A Second Chance at First Love
As a movie reviewer it is easy to get lost in the world of technicality, how well a story worked, how characters developed, how believable something was and you lose sight on what is probably the most important factor, how entertaining a movie was. And that is the thing about "Audrey's Rain" because it is a charming and entertaining little Hallmark drama which whilst full of issues never detract from it being a pleasant and often beautiful movie. Now there is a bit of irony to this because in fairness "Audrey's Rain" is a real mixed bag of ideas; there is a woman who gave up on love to look after her sisters, there is her niece and nephew who miss their mum, her old boyfriend who shows up again in town, it is a varied mix which don't really gel. But in this imperfection "Audrey's Rain" works because to expand on these elements would force it to be drawn out and removing some would make it incomplete.
After her mother died Audrey Walker (Jean Smart - The Kid) looked after her sisters Bess and handicapped Marguerite (Kathleen Wilhoite) sacrificing her relationship with boyfriend Terry (Richard Gilliland) to do so. Many years later and Audrey, having never married, is still looking after Marguerite but also Bess's children Charlotte (Kristina Malota) and Tye (Angus T. Jones) after Bess couldn't cope and committed suicide. But despite the help of best friend Missy (Carol Kane - Scrooged) Audrey is only just getting by and having had to grow up quickly as a child expects the same of Charlotte and Tye. But then Terry returns to town and back into her life, the question is after all these years can Audrey change and allow him back in.
Now here is the thing about "Audrey's Rain" it has a lot going on, none of which is complex but for a movie which is only 84 minutes there is more than you would expect and it doesn't really gel. All of these things come down to relationships Audrey's relationship with Terry, Charlotte and Tye, Missy as well as Marguerite. But then there is Charlotte struggling to deal with her mum's suicide, Audrey feeling guilty about Bess committing suicide, plus feeling like she isn't a mother despite having been one all her life. And of course we have Terry re-entering Audrey's life and bringing some romance back into it and the question of whether she can accept him back. It is a lot for this sort of movie and none of it has any real depth or realism.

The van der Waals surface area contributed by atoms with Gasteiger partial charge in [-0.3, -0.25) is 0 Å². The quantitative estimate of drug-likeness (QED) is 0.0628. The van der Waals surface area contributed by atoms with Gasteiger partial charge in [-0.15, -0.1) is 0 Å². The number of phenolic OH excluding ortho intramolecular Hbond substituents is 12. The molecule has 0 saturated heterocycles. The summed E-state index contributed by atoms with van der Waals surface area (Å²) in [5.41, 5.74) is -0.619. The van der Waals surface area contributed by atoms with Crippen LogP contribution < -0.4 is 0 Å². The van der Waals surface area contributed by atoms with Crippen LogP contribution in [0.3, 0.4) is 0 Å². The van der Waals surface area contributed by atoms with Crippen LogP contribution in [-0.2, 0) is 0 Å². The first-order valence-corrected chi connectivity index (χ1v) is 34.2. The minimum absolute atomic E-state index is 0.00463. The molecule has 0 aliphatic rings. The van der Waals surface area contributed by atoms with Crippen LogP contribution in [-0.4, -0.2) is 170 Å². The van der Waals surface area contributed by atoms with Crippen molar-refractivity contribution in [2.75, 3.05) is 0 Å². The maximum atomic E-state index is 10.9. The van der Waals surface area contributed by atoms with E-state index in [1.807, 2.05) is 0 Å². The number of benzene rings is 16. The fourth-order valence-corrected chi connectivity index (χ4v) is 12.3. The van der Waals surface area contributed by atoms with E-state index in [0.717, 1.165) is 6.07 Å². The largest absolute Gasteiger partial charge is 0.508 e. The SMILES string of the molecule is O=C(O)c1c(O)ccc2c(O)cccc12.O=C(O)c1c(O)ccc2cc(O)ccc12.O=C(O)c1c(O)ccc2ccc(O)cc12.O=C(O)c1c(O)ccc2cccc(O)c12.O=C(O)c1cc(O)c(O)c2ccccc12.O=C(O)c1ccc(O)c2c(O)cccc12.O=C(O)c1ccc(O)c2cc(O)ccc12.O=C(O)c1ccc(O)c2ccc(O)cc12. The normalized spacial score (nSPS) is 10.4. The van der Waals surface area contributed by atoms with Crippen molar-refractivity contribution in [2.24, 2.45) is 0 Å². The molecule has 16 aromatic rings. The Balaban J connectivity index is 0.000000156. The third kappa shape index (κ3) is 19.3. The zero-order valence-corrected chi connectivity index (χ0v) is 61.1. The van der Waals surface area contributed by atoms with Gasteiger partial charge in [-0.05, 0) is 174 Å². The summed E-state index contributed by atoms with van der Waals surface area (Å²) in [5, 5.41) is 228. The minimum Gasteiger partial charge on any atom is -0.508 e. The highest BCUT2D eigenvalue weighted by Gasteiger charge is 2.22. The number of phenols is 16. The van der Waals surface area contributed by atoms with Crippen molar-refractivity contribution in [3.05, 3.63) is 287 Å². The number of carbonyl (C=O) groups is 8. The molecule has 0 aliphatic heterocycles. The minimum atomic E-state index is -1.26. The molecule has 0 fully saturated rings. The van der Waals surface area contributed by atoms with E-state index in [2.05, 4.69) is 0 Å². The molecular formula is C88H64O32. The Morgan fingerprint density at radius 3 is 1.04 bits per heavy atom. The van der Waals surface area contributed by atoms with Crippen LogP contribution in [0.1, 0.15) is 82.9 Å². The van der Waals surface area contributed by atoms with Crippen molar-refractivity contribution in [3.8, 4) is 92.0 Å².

But the daft thing is that this by being imperfect "Audrey's Rain" works because if the storyline had been fleshed out to build depth and realism it would have made it feel drawn out. And to remove elements would have been just as wrong because it is in the variety of characters and issues that it remains entertaining. I could say the same for several unrealistic scenes such as after a picnic Terry and Audrey behave like children and dive into a mud puddle because it does in a way establish that Terry brings fun back into Audrey's life and whilst unrealistic is a fun scene. So in its strangely imperfect, incomplete way "Audrey's Rain" works it keeps you watching as it jumps from one issue or relationship to another.
The other thing that "Audrey's Rain" has is an infectious spirit, it is fun, quirky, charming and pleasant and if you like movies which are playful, pleasant and inoffensive it will be right up your street. Now the reason for this is some great casting from Carol Kane as best friend Missy to Angus T. Jones as young Tye. But the really great bit of casting is in husband and wife Richard Gilliland and Jean Smart because as Terry and Audrey they are great, they deliver fun characters and it is little surprise that there is great chemistry and warmth between them.
What this all boils down to is that "Audrey's Rain" achieves what many movies set out to do and that is be entertaining. The fact it is technically messy and disjointed with no real character development and some unbelievable scenes which occasionally border on the corny ends up being unimportant as the fun, romantic, quirky and overall pleasant drama makes you smile.